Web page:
Tuesday, April 3, 2018

April A to Z Challenge - C is for Camel, Caesarea, and Caesarea Philippi


C is for Caesarea Philippi
Caesarea Philippi was an ancient Roman city located at the southwestern base of Mount Hermon. It was adjacent to a spring, grotto, and related shrines dedicated to the Greek god Pan. Now nearly uninhabited, Caesarea is an archaeological site in the Golan Heights. (Wikipedia)
Caesarea Philippi, also known as Paneas to the Greeks and Romans and Banias (our notes from the travel agency said that Banias is an Arabic corruption of the word Panias) in modern times. Caesarea Philippi was a very lush place feeding the Jordan River her waters and the ancient Greeks said the water flowed from the cave, but Josephus reported that an earthquake altered the area so the waters flowed from underground springs. (source – bible-history.com)
It had rained the entire week before we arrived in Israel and the waters rushed by. Caesarea Philippi is a lovely place. On our visit, the sky was blue and the temperature was just right!
We were able to eat at a little restaurant within walking distance of the ancient city with a choice of all things good – chicken schnitzel (another C!); falafel; and I am pretty sure there was a third choice that day! We were seated outside at little tables by the water.
What is another special thing about Caesarea Philippi?
Now when Jesus came into the district of Caesarea Philippi, he asked his disciples, “Who do men say that the Son of man is?” Peter answered for the disciples, declaring, “You are the Christ, the Son of the living God.”
Matthew 16:13-20
When visiting this location, the question and answer make sense – they were standing there near grottos where other gods were displayed.
Standing near this sheer rock wall was also where Jesus called Peter, “the rock” and gazing up, one can understand this comment.
my roommate standing by the rushing waters
I have no idea if this "live" picture will work
on the blog or not!

sheer rock wall where niches are located - gods would have
been displayed here
also, sheer rock wall - Peter, the rock


C is for Caesarea
Caesarea — not to be confused with Caesarea Philippi in Galilee – was founded by Herod the Great on the site of an ancient fortified town. In 22 BC, with no expense spared, he began building a new city and harbour.
Massive breakwaters gave safe anchorage to 300 ships, a sewage system was flushed by the tide, and a vast hippodrome seated more than 20,000 people at chariot races. Later an amphitheatre was built to present chariot races, gladiatorial combats, animal performances and theatrical events.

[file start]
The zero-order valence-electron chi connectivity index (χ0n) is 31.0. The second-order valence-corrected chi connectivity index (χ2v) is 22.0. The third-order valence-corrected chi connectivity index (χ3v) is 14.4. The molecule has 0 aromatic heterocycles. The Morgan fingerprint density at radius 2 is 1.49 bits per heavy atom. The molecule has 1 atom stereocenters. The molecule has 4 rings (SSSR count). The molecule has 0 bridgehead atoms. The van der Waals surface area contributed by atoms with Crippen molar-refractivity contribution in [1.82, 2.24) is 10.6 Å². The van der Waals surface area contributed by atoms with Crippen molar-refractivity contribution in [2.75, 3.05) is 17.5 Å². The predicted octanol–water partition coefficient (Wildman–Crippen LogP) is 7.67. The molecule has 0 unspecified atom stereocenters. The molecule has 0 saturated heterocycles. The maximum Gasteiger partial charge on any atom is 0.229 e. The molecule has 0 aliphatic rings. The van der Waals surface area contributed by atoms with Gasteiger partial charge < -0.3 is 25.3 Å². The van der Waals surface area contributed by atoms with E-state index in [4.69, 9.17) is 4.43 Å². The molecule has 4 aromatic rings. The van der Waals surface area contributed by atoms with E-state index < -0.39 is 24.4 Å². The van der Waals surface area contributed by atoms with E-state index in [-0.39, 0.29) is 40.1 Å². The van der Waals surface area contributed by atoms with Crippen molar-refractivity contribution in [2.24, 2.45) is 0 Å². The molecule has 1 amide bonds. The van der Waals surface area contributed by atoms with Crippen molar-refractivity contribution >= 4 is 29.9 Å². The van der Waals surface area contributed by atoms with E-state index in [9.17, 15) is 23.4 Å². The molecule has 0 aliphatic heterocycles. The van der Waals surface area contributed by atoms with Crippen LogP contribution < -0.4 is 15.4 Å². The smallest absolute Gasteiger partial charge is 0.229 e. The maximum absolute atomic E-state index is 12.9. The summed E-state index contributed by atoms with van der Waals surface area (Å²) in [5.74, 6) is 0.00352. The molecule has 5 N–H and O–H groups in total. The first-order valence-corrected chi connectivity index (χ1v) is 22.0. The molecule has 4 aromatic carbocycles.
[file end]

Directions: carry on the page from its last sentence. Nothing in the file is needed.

(source – seetheholyland.net)
pieces of artwork were beheaded and many destroyed
over the years
Rafi, our tour guide in the white hat, did a great job explaining the history


I came out of the ladies room and found most of our men friends sitting on a bench - doesn't matter where you are in the world . . .women in the bathroom/men waiting outside!



those are original steps in the above picture - the ones at the bottom


the acoustics in that place are amazing - no microphone needed




the Mediterranean Sea is spectacular!



The location in the picture below was where they held chariot races - around and around


pictured below are some of my traveling friends - it certainly was fun traveling with lots of friends. It is hard to travel alone (hubby has not been able to go yet) but on both trips to Israel, I was surrounded by good friends.


C is for Camels
Y’all . . .I could write and write and write and not cover all of the alphabet. I’m actually amazed. I made my list over a month ago and I keep wanting to add to it!
I really wanted to ride a camel on this trip but the only one in our group who rode a camel was the son of our senior pastor.
So . . .I did the next best thing. I had my picture taken with a fake camel! This was on our last night as we were headed back to the airport in Tel Aviv. We had eaten at a restaurant in Joffa and when we came out, lo and behold . . .there was a camel. Forgive the bedraggled appearance. We had been touring all day and were headed toward a LONG journey home.




5 comments:

  1. Sounds like an incredible trip, Lisa! It is hard to imagine not needing a microphone in such a large area. What great photos. You will obviously have to return so you can ride a camel.

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  2. Visiting from the A-Z. Great photos and great trip. The universe did not get you a camel ride this time because it's keeping that for the next.

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  3. Emily and Nilanjana,
    Thanks so much for visiting and for commenting!! I think you are both right - next time I will ride the camel!

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  4. I love the story of Caesarea Philippi with Jesus and Peter. That really helps the visual! Great pictures, too! :)

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